PITTSBURGH — Tick. Tock. The Ottawa Senators’ Cinderella season is rapidly approaching midnight after a Game 5 uglier than any of her stepsisters.
“That,” Bobby Ryan said, “was just a flat out spanking.”
Canada’s last remaining hope to bring Lord Stanley home is now down to its final breaths after the Senators’ worst performance of the season – let alone the Stanley Cup playoffs – inexplicably reared its head at the most inopportune time.
Just like that, quicker than a carriage can turn into a pumpkin, Ottawa’s 2-1 lead in this Eastern Conference final has evaporated into what feels like a lot larger than a 3-2 deficit after a 7-0 shellacking from the Penguins on Sunday afternoon.
“It was a crap game in every aspect,” Kyle Turris said.
Game 5 was so lopsided that down by a touchdown, Guy Boucher and the Senators punted, not bothering to send banged up players Erik Karlsson, Derick Brassard and Cody Ceci back to the bench for the third period.
Boucher said all three could have played the third period if necessary, but the Senators opted to rest them prior to Game 6 on Tuesday night at Canadian Tire Centre.
“You could say it’s humbling to get beat like that,” Dion Phaneuf said.
It was so easy for the Penguins that forward Matt Cullen didn’t even raise his stick in celebration after scoring Pittsburgh’s fifth goal. It didn’t feel like a fair fight, didn’t feel at all like a series that began the day tied.
“There’s no excuse for it,” Ryan said. “When you look at a game and you can’t say you deserved better anywhere along the way, then it’s frustrating.”
If Penguins coach Mike Sullivan said his team had a “just had a readiness about them,” well, then the Senators must have thought the puck drop was at eight o’clock.
“Good performance, bad performance, it doesn’t matter,” Craig Anderson said. “The story goes is we still have another game to play.”
Now, the Senators are facing a hill that they’ve never climbed before in franchise history, tasked with winning a best-of-seven series when trailing 3-2. They are 0-5 and have only ever forced a Game 7 twice.
How do they turn the page now in this fairytale season, after being drop-kicked by the defending Stanley Cup champions?
Karlsson said he’d rather lose in a blow out than in overtime.
“Right now, you don’t feel very good. You just got beat bad,” Phaneuf said. “We couldn’t stop the snowball.”
It was a burn-the-tape type game. Ryan said he didn’t even want to look at the video, let alone think about it.
“I think I spend a half-hour pissed off and kicking the dog, but that’s about it,” Ryan said. “You can’t dwell on it. You can’t go home and be negative, rewatch and think ‘this was the play in the game’ because there was 100 of them.”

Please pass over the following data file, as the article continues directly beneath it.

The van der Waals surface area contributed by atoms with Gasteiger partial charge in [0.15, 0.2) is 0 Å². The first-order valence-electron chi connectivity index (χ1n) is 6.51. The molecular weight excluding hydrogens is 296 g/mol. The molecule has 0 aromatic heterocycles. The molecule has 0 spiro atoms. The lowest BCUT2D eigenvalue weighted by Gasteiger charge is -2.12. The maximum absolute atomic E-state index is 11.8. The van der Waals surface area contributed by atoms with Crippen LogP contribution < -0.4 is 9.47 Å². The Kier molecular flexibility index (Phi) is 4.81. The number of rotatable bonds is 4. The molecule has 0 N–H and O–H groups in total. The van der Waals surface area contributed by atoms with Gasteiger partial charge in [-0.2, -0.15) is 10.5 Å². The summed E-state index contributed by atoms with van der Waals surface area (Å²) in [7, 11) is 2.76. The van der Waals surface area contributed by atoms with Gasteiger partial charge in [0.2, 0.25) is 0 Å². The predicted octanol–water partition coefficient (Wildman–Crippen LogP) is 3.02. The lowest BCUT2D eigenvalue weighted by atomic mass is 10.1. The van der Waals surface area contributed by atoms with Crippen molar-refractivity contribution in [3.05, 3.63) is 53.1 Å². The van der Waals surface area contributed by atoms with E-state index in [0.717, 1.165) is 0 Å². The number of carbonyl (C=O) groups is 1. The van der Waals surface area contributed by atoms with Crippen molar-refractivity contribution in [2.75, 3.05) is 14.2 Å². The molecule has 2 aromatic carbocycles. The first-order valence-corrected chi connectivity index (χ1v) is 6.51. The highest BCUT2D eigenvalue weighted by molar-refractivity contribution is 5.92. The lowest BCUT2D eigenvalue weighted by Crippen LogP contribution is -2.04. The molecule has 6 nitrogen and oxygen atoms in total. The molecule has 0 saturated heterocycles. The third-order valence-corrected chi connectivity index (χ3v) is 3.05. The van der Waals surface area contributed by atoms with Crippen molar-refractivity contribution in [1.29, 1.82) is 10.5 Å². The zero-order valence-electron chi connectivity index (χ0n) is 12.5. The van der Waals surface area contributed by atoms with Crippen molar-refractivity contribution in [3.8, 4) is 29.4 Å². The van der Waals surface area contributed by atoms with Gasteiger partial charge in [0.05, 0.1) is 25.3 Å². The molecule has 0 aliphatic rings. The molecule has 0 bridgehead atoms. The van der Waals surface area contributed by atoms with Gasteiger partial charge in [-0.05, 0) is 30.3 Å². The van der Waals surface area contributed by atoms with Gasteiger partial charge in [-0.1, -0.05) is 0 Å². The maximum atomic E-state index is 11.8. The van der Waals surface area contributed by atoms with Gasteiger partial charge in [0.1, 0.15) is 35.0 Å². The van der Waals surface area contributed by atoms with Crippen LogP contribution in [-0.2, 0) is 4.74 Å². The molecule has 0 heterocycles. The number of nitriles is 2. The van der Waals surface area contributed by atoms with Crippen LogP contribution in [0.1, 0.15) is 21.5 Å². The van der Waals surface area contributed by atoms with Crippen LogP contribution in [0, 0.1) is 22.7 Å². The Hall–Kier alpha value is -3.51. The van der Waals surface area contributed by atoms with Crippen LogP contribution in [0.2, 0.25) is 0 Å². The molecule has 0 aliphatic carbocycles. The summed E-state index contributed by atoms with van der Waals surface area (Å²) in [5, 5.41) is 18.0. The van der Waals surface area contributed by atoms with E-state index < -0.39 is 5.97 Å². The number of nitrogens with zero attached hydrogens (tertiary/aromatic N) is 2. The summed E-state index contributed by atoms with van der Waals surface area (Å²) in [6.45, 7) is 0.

Ryan said his plan was to “flush” Game 5 before walking out of PPG Paints Arena, before the Senators boarded their predictably quiet flight home.
It was an interesting choice of words, because Boucher actually compared his team – which has been knocked and discounted all season long – to a group of plumbers after Game 5.
“Some days they have it, just like a plumber wakes up one day, is having a great day, the other day he's not having a good day,” Boucher said. “Just one of those bad days.”
It was filled with blatant giveaways, a lack of hustle, sloppy passing, and maybe even a touch of overthinking. Boucher yanked Anderson in the first period after he allowed three goals on 12 shots, paving the way for Mike Condon, then put him back in 88 seconds later.
Anderson, the Sens’ rock all year, promptly booted the first shot he faced.
Boucher said he was simply stalling, that he told Anderson he was going back in, saving his timeout in case he needed one for a challenge.
The way the Sens fell out of the gate, there wasn’t a prayer they’d need the challenge. Anderson didn’t return for the start of the second period – no way to spend his 36th birthday, though his teammates provided plenty of gifts for the Penguins.
“[I] put him back in because he’s my man,” Boucher said. “I have total confidence in him. When I saw where the game was going, he didn’t have to life that for the rest.”
When asked if Anderson would start Game 6, Boucher responded: “Oh, my god.” He said the question shouldn’t even have been raised.
Boucher, one of the few NHL head coaches with formal training in sports psychology, was asked how his team would combat what has looked like a better team. He didn't hesitate, saying the Senators know the Penguins "are a better team."
"Everybody knows that on the planet," Boucher said. "They're the best team in the league. That's no secret."
Boucher has played the underdog card all playoffs long, but Sunday was the second straight game it firmly felt like the Senators were the far inferior team. The Penguins, who seem to have figured out Ottawa’s dense and disciplined trap, have only gotten stronger as the series has progressed. Sidney Crosby and Evgeni Malkin are roaring.
The Senators are reeling now. This one left a dent.
“It was uncharacteristic of us,” Turris said. “We can’t do that. We can’t do that in the playoffs, let alone in the third round of the playoffs in a very important Game 5.”
Contact Frank Seravalli on Twitter: @frank_seravalli